3. Market Size – The market size refers to the real addressable market of your business. This slide should give an estimate of what percentage of the market you are looking to dominate. You can be more specific about your target market.
  4. Traction – Business traction refers to the progress of a start-up company and the momentum it gains as the business grows. The bigger and steeper the chart the better, so make sure to pick your most relevant metric and brag about it here.
  5. Team – This is where it gets personal. You introduce your staff, highlighting credentials that will boost your brand’s authority. This is a breakdown of your organizational structure.
  6. Competition – Name all your top competitors and discuss how you can keep ahead of them.
  7. Financials – Your audience will expect to see financial reports such as sales forecasts, income statements, and cash flow forecasts for the upcoming years. You can’t exactly show spreadsheets for your pitch deck so you have to be prepared to discuss your numbers upfront. Use your traction slide to explain and compare the growth of your financials.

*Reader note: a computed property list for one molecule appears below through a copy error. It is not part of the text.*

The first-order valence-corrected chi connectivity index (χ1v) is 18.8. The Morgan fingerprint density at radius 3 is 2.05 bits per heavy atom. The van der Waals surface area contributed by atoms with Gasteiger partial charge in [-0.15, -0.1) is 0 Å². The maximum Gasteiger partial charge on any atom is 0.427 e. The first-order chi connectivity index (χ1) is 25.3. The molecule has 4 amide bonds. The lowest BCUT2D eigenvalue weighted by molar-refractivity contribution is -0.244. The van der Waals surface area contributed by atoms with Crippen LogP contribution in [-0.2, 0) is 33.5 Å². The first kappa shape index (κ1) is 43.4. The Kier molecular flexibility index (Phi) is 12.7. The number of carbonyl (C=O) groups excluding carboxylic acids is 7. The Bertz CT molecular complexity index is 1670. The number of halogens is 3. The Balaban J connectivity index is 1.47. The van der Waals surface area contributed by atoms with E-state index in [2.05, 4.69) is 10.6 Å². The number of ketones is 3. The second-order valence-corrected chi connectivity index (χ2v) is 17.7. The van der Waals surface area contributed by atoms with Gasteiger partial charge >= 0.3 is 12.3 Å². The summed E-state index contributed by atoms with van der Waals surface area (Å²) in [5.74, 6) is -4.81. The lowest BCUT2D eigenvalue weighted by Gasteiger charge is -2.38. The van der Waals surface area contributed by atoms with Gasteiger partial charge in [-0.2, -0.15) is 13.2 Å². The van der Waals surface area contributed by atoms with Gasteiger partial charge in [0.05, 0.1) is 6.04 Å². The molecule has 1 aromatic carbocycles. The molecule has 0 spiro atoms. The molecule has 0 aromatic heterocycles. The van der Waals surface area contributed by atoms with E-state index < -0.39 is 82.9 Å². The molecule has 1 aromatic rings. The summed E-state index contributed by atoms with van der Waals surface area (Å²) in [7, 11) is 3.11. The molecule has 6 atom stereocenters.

8. The amount being raised – Input your current stats and discuss the areas that would need improvement. The more transparent you are with your investors, the more they will understand your needs.

Where to pitch your startup

Now that we’ve learned how to create a pitch deck, the next question is where to present it? How do you connect with local investors?

You can find investors in conferences, meetups, and fundraising events for startups. There’s a long list of startup events happening year-round and you can use those platforms to network and showcase your idea.

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Matt DeCoursey and Matt Watson are veteran entrepreneurs who’ve helped and mentored aspiring business owners to succeed in their business. They are the brains behind the offshore software development company, Full Scale.

Full Scale helps startups grow by helping them bypass the shortage of skilled developers in the United States. The company caters to all your development needs, from highly-skilled developers of any specialization, graphic designers, content writers, project managers, and successful entrepreneur leaders.